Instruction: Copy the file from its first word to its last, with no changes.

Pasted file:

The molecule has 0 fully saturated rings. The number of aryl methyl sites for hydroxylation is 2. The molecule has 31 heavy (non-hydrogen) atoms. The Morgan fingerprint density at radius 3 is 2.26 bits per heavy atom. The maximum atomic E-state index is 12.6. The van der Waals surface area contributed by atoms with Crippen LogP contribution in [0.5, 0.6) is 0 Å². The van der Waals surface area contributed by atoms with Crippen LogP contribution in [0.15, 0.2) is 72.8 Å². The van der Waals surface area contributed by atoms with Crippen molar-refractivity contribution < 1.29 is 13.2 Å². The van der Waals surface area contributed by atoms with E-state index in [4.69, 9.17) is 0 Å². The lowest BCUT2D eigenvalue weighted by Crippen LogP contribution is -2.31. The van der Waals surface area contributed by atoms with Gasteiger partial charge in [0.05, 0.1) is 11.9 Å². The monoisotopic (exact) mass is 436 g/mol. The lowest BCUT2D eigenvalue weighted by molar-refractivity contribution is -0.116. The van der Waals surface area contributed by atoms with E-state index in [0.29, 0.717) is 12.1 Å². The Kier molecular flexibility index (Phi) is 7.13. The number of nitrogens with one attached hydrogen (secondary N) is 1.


The molecule has 0 fully saturated rings. The number of aryl methyl sites for hydroxylation is 2. The molecule has 31 heavy (non-hydrogen) atoms. The Morgan fingerprint density at radius 3 is 2.26 bits per heavy atom. The maximum atomic E-state index is 12.6. The van der Waals surface area contributed by atoms with Crippen LogP contribution in [0.5, 0.6) is 0 Å². The van der Waals surface area contributed by atoms with Crippen LogP contribution in [0.15, 0.2) is 72.8 Å². The van der Waals surface area contributed by atoms with Crippen molar-refractivity contribution < 1.29 is 13.2 Å². The van der Waals surface area contributed by atoms with E-state index in [4.69, 9.17) is 0 Å². The lowest BCUT2D eigenvalue weighted by Crippen LogP contribution is -2.31. The van der Waals surface area contributed by atoms with Gasteiger partial charge in [0.05, 0.1) is 11.9 Å². The monoisotopic (exact) mass is 436 g/mol. The lowest BCUT2D eigenvalue weighted by molar-refractivity contribution is -0.116. The van der Waals surface area contributed by atoms with E-state index in [0.29, 0.717) is 12.1 Å². The Kier molecular flexibility index (Phi) is 7.13. The number of nitrogens with one attached hydrogen (secondary N) is 1.